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October 4
1900 - Pico oil driller Alex Mentry (as in Mentryville) succumbs to typhoid fever at California Hospital in Los Angeles [story]
Alex Mentry


SACRAMENTO – The California Department of Public Health this week warned school leaders about a new and concerning “rainbow fentanyl” drug that may interest youth. In a letter to superintendents and charter school administrators, CDPH director and State Public Health Officer Tomás J. Aragón warned that “rainbow fentanyl” is a potentially fatal drug found in pills and powders in a variety of bright colors, shapes and sizes that could attract young people.

“Rainbow fentanyl can be found in many forms, including pills, powder, and blocks that can resemble sidewalk chalk or candy,” said Aragón. “Any pill, regardless of its color, shape, or size, that does not come from a health care provider or pharmacist can contain fentanyl and can be deadly.”

In its letter, CDPH points to a recent warning from the United States Drug Enforcement Agency that notes the highly addictive and potentially deadly “rainbow fentanyl” has been found in at least 18 states.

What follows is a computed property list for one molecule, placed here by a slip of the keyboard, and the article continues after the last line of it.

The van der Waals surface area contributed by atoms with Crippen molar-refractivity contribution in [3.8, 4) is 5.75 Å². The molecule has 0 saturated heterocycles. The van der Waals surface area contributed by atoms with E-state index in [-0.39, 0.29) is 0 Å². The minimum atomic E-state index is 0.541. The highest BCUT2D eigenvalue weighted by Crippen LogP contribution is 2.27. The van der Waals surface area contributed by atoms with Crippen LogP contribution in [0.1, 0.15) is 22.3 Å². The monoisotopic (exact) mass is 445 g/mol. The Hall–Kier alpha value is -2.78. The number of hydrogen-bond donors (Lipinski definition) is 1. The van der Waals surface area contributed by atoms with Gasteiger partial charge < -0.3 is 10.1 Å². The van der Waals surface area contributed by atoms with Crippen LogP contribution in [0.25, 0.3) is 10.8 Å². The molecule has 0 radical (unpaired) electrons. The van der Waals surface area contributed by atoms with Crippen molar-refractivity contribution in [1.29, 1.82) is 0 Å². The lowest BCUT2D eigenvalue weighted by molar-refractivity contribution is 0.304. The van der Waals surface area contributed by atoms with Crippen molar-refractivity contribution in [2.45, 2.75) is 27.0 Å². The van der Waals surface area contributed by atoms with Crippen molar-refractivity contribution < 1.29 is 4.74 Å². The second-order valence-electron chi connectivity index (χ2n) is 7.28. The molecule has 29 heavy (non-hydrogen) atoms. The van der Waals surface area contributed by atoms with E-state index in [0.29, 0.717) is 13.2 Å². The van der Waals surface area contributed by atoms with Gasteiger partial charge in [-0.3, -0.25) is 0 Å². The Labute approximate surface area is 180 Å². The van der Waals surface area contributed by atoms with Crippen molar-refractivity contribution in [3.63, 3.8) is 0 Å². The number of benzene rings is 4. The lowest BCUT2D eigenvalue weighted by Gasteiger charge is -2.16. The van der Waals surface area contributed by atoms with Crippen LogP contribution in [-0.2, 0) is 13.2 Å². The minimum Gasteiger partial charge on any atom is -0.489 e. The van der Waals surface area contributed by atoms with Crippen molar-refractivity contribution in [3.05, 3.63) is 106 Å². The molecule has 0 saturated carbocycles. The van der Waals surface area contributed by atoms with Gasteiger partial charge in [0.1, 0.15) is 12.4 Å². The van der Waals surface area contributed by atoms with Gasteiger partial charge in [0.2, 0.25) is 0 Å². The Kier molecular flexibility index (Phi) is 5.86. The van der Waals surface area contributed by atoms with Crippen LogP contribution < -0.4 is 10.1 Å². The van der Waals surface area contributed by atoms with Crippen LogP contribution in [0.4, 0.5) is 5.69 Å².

Anyone who encounters fentanyl in any form should not handle it and should call 911 immediately.

 Recognizing the signs of opioid overdose can save a life. Here are some things to look for:

 – Small, constricted “pinpoint pupils”

– Falling asleep or losing consciousness

– Slow, weak, or no breathing

– Choking or gurgling sounds

– Limp body

– Cold and/or clammy skin

– Discolored skin (especially in lips and nails)

It may be hard to tell if a person is high or experiencing an overdose. If you aren’t sure, treat it like an overdose. Here are the steps that could save a life:

 – Call 911 immediately

– Administer naloxone, if available

– Try to keep the person awake and breathing

– Lay the person on their side to prevent choking

– Stay with the person until emergency help arrives

Get more facts about Fentanyl from the Centers for Disease Control and Prevention.

Some California schools have created naloxone policies in response to increases in opioid overdoses among youth. Naloxone is a life-saving medication used to reverse an opioid overdose. CDPH encourages schools that are interested in developing these policies and receiving free naloxone to review relevant regulations and apply for a Statewide Standing Order for Naloxone.

The California Department of Health Care Services Naloxone Distribution Project offers free naloxone to qualified organizations, including schools and universities.

Visit the CDPH Overdose Prevention Initiative site for more information, including resources for adult role models and educators.

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